Profiles playwright Charles L. Mee of the United States. Contributions to the theater industry; Influences and inspirations; Information on his plays `Big Love,' directed by Les Waters and `Summertime,' directed by Kenn Watt; Views on writing. INSET: TALKING TO MEE: 'STARTLED BY THE SUDDENNESS OF LIFE'.

Remaking American Theater: Charles Mee, Anne Bogart, and the Siti Company 

This text, an outstanding addition to an impressive series edited by Don Wilmeth, offers a vital contribution to the study of two of the most significant theatre artists working today. It is the first full-length text linking Mee and Bogart in style, content, approach to craft, and influence on modern theatre practice. Applying the framework of "remaking" to Mee's playwriting and Bogart's approach to directing and audiences, Cummings draws his lines of argument so convincingly and develops the connections between these two artists in such a compelling fashion that one wonders why they haven't been the subject of a joint study before. Big Love feature.

 

*Rewriting the Greeks: Mee and Big Love Specifics (15 pages)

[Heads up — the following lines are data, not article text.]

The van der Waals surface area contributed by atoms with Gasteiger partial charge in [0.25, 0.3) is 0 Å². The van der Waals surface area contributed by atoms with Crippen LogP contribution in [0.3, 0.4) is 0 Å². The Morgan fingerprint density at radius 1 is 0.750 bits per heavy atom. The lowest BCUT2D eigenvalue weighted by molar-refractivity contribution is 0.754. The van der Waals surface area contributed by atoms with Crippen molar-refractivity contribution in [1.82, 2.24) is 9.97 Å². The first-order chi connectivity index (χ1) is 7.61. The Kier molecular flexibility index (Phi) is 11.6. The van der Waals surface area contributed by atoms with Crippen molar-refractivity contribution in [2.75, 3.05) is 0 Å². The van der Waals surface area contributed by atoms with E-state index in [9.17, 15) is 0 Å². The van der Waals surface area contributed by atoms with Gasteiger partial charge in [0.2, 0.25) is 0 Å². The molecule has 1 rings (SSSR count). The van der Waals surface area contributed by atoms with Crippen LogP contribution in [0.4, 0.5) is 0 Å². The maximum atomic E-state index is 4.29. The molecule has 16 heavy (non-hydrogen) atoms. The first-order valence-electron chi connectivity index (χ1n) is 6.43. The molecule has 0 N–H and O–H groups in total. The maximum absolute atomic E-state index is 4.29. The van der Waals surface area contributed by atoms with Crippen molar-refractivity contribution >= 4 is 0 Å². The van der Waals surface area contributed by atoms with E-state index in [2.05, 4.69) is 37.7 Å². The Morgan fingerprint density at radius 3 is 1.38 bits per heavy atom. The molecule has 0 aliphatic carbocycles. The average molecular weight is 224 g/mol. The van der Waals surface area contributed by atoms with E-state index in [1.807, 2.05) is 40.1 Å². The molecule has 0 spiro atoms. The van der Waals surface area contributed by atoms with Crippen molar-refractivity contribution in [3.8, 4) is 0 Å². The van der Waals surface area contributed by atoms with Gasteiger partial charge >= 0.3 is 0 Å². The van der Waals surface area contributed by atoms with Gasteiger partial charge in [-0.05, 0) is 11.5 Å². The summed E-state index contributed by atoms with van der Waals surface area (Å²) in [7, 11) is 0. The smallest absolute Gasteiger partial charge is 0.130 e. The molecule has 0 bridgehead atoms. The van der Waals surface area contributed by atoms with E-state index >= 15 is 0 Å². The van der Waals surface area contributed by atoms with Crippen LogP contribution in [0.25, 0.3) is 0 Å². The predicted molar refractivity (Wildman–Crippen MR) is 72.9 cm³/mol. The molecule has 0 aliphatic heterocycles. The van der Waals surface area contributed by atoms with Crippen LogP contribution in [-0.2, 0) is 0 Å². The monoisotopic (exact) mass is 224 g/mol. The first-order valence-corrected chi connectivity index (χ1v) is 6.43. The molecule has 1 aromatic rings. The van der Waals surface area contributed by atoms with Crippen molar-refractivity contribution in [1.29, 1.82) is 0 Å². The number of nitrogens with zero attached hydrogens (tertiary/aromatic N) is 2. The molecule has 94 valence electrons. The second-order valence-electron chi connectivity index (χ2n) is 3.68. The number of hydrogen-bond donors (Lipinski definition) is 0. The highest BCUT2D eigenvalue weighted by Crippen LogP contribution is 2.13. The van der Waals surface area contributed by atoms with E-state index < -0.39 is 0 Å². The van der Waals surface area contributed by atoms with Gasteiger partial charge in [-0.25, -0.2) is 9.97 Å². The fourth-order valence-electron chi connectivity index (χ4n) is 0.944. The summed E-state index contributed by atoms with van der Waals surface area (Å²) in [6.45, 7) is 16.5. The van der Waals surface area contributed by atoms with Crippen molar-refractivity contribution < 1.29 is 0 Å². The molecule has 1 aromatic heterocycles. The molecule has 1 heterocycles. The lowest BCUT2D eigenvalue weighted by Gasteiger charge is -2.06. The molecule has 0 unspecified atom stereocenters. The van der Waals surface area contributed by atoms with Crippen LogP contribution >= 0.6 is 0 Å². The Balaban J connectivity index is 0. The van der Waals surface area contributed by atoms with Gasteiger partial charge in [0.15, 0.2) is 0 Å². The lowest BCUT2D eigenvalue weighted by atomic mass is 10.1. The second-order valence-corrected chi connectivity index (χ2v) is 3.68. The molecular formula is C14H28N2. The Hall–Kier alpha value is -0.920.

Taken from: The Translations, Adaptations, Distant Relatives and Productions of Aeschylus’ Tragedies in the United States of America from 1900 to 2009. (Full text 393 pages)

The purpose of this study is to examine the practices of rewriting Aeschylus’ tragedies for American audiences and the manner in which these rewrites are “read” by stage directors who adapt them in their academic and non-academic theatre productions in the United States. In order to analyze the translation and performance practices of Aeschylus’ plays, this study will examine all English language translations, adaptations, and distant relatives of Aeschylus’ works for the twenty and twenty-first centuries and analyze key moments that connect and illuminate those works.

*Charles Mee's Intertextual and Intercultural Inscriptions: The Suppliants Vs Big Love

by Dr Savas Patsalidis of Aristotle University of Thessaloniki, Greece from Codifying the National Self